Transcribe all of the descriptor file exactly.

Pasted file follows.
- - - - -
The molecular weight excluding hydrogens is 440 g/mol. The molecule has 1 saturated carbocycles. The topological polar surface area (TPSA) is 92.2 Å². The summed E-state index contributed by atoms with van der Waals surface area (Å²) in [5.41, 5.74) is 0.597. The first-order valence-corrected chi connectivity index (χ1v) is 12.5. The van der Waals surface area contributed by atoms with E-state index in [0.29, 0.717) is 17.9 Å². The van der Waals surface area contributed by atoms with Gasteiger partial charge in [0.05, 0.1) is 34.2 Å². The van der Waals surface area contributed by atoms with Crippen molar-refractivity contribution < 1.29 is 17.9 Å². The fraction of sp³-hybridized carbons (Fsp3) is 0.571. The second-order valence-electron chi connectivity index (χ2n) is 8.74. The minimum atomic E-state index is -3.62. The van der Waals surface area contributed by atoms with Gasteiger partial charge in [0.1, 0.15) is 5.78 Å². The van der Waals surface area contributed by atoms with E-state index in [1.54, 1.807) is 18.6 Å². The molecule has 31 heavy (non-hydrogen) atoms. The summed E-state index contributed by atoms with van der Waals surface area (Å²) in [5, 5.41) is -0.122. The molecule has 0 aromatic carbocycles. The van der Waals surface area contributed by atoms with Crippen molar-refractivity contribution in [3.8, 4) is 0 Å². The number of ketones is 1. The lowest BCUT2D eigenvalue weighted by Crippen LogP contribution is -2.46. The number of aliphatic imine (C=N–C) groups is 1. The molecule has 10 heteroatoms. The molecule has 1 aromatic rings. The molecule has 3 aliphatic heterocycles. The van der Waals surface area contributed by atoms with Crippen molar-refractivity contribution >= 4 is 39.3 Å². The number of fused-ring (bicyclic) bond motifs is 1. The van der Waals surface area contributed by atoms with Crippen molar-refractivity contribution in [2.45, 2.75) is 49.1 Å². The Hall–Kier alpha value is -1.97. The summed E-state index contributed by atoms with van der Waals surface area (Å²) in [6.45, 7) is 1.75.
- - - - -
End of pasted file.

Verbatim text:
The molecular weight excluding hydrogens is 440 g/mol. The molecule has 1 saturated carbocycles. The topological polar surface area (TPSA) is 92.2 Å². The summed E-state index contributed by atoms with van der Waals surface area (Å²) in [5.41, 5.74) is 0.597. The first-order valence-corrected chi connectivity index (χ1v) is 12.5. The van der Waals surface area contributed by atoms with E-state index in [0.29, 0.717) is 17.9 Å². The van der Waals surface area contributed by atoms with Gasteiger partial charge in [0.05, 0.1) is 34.2 Å². The van der Waals surface area contributed by atoms with Crippen molar-refractivity contribution < 1.29 is 17.9 Å². The fraction of sp³-hybridized carbons (Fsp3) is 0.571. The second-order valence-electron chi connectivity index (χ2n) is 8.74. The minimum atomic E-state index is -3.62. The van der Waals surface area contributed by atoms with Gasteiger partial charge in [0.1, 0.15) is 5.78 Å². The van der Waals surface area contributed by atoms with E-state index in [1.54, 1.807) is 18.6 Å². The molecule has 31 heavy (non-hydrogen) atoms. The summed E-state index contributed by atoms with van der Waals surface area (Å²) in [5, 5.41) is -0.122. The molecule has 0 aromatic carbocycles. The van der Waals surface area contributed by atoms with Crippen molar-refractivity contribution in [3.8, 4) is 0 Å². The number of ketones is 1. The lowest BCUT2D eigenvalue weighted by Crippen LogP contribution is -2.46. The number of aliphatic imine (C=N–C) groups is 1. The molecule has 10 heteroatoms. The molecule has 1 aromatic rings. The molecule has 3 aliphatic heterocycles. The van der Waals surface area contributed by atoms with Crippen molar-refractivity contribution >= 4 is 39.3 Å². The number of fused-ring (bicyclic) bond motifs is 1. The van der Waals surface area contributed by atoms with Crippen molar-refractivity contribution in [2.45, 2.75) is 49.1 Å². The Hall–Kier alpha value is -1.97. The summed E-state index contributed by atoms with van der Waals surface area (Å²) in [6.45, 7) is 1.75.